Extinction of dinosaurs: Patterns of mass extinction, 3 of 3

Extinction of dinosaurs: Patterns of mass extinction, 3 of 3

Mass extinction was not a simple and quick process caused by a single factor. Some animals disappeared even before the end of the Cretaceous; others were already in clear decline, with their numbers and diversity decreasing, but many ceased to exist precisely at the K/T boundary. What were the actual patterns of mass extinction?

Many groups of animals survived the mass extinction

The asteroid hypothesis cannot explain why only dinosaurs went extinct, while their closest evolutionary relatives, crocodiles, and birds (also archosaurs), continued to live and thrive as if nothing had happened.

All five families of Crocodyliforms survived the mass extinction and continued to exist into the Paleocene. Large terrestrial crocodilian predators, the Sebecidae, which reached lengths of up to 6 meters, existed from the late Cretaceous to the Miocene–Pliocene boundary. Yet proponents of the catastrophe claim that all animals weighing more than 25 kg went extinct. Another inconsistency.

Mass extinction: crocodiles survived
An ancient freshwater crocodile Confractosuchus sauroktonos from the Winton Formation in Queensland. ©Australian Age of Dinosaurs

It has come to the point where the survival of freshwater crocodiles is explained by the fact that their main food source was plant detritus, which entered the water in sufficient quantities even during the critical years of the catastrophe. This is blatant manipulation. Herbivorous crocodiles that appeared in the early Jurassic always constituted only a small group. They disappeared precisely in the Cretaceous-Paleogene extinction. Carnivorous species were the ones that managed to survive and evolve into the extremely dangerous predators of our era.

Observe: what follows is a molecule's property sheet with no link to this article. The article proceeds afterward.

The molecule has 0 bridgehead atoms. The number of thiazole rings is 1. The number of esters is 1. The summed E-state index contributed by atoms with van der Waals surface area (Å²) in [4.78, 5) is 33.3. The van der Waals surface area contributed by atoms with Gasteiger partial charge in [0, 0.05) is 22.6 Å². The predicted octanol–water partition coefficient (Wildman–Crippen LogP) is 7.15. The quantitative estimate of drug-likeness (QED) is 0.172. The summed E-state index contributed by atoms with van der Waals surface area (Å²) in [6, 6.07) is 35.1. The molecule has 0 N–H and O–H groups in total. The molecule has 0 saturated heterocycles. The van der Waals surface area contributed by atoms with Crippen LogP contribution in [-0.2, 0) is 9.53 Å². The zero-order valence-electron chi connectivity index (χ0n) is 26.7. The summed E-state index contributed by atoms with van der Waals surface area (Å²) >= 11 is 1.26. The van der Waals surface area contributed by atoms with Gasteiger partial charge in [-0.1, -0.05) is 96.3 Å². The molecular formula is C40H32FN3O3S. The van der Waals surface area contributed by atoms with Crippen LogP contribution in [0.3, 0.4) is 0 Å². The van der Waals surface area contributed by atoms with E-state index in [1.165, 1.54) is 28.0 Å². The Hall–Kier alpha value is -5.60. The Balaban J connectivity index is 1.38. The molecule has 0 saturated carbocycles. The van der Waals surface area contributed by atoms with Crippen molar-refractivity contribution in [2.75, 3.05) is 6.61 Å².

Even more fantastical is the suggestion that crocodiles fed on the carcasses of extinct animals. How long does a carcass remain in a state that a scavenger can still feed on it? Darkness covered the earth. “Photosynthesis ceased for almost 2 years after the impact.” And then what? Did crocodiles emerge from the rivers and wander through deserts and burned forests, collecting remnants of flesh? Did mammals evolve and populate the earth in those 2 years (instead of millions of years in the Paleocene) to provide food for crocodiles? One can endlessly create false explanations, but it is already clear that crocodiles and many other freshwater inhabitants survived the mass extinction, not because they fed on detritus.

Choristodera Champsosaurus
Champsosaurus, a member of the Choristodera group.

Many groups of animals crossed the boundary between the Mesozoic and Cenozoic eras without noticing it. None of the deadly mechanisms of destruction killed them. Semiaquatic reptiles, the Choristoderes, successfully survived a series of catastrophic events and the “terrible asteroid winter.” They became extinct only in the Miocene (Evans et al., 2005). Turtles were also almost unaffected by the asteroid impact. All six families from the late Cretaceous period, including marine turtles, survived into the Paleogene and still have living representatives today (Novacek, 1999). More primitive lizards, highly specialized snakes, and other reptiles also survived.

Mass extinction: the turtles survived
Carbonemys cofrinii. A huge freshwater turtle that existed about 60 million years ago has just caught a crocodylomorph from ambush on the shore of a lake. Fossil evidence suggests that the jaws were very powerful and most likely would have crushed mollusks and crocodiles with a single snap. ©AuntSpray

By the Maastrichtian, only two families of pterosaurs remained. The asteroid may have influenced their extinction. But it is more likely that they disappeared due to competition with birds, which completely took over the skies.